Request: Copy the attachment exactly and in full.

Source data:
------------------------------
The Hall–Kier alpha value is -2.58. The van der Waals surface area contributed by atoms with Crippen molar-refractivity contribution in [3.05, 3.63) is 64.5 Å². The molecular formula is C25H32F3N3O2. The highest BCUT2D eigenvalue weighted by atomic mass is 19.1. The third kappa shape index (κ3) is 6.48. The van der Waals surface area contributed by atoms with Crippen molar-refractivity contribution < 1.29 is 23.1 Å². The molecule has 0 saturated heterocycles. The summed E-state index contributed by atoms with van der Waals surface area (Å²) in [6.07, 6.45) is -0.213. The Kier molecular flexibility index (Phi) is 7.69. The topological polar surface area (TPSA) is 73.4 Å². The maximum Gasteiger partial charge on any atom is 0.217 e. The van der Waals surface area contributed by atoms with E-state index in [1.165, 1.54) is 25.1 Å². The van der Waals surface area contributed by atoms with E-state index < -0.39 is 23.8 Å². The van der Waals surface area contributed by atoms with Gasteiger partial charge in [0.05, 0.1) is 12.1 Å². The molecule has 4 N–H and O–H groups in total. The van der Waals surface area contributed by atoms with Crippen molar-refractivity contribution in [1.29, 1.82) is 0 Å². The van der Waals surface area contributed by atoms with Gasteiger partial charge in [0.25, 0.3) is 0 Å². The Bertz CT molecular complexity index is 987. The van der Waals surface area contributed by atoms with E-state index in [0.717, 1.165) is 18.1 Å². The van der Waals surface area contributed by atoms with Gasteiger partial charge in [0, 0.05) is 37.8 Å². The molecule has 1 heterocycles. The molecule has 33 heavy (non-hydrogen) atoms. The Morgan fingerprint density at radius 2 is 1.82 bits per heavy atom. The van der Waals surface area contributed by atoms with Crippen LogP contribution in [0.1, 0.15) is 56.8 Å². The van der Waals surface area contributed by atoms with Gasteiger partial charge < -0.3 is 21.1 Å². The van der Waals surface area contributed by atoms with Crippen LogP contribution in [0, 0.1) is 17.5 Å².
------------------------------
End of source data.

The Hall–Kier alpha value is -2.58. The van der Waals surface area contributed by atoms with Crippen molar-refractivity contribution in [3.05, 3.63) is 64.5 Å². The molecular formula is C25H32F3N3O2. The highest BCUT2D eigenvalue weighted by atomic mass is 19.1. The third kappa shape index (κ3) is 6.48. The van der Waals surface area contributed by atoms with Crippen molar-refractivity contribution < 1.29 is 23.1 Å². The molecule has 0 saturated heterocycles. The summed E-state index contributed by atoms with van der Waals surface area (Å²) in [6.07, 6.45) is -0.213. The Kier molecular flexibility index (Phi) is 7.69. The topological polar surface area (TPSA) is 73.4 Å². The maximum Gasteiger partial charge on any atom is 0.217 e. The van der Waals surface area contributed by atoms with E-state index in [1.165, 1.54) is 25.1 Å². The van der Waals surface area contributed by atoms with E-state index < -0.39 is 23.8 Å². The van der Waals surface area contributed by atoms with Gasteiger partial charge in [0.05, 0.1) is 12.1 Å². The molecule has 4 N–H and O–H groups in total. The van der Waals surface area contributed by atoms with Crippen molar-refractivity contribution in [1.29, 1.82) is 0 Å². The van der Waals surface area contributed by atoms with Gasteiger partial charge in [0.25, 0.3) is 0 Å². The Bertz CT molecular complexity index is 987. The van der Waals surface area contributed by atoms with E-state index in [0.717, 1.165) is 18.1 Å². The van der Waals surface area contributed by atoms with Gasteiger partial charge in [0, 0.05) is 37.8 Å². The molecule has 1 heterocycles. The molecule has 33 heavy (non-hydrogen) atoms. The Morgan fingerprint density at radius 2 is 1.82 bits per heavy atom. The van der Waals surface area contributed by atoms with Crippen LogP contribution in [0.1, 0.15) is 56.8 Å². The van der Waals surface area contributed by atoms with Gasteiger partial charge < -0.3 is 21.1 Å². The van der Waals surface area contributed by atoms with Crippen LogP contribution in [0, 0.1) is 17.5 Å².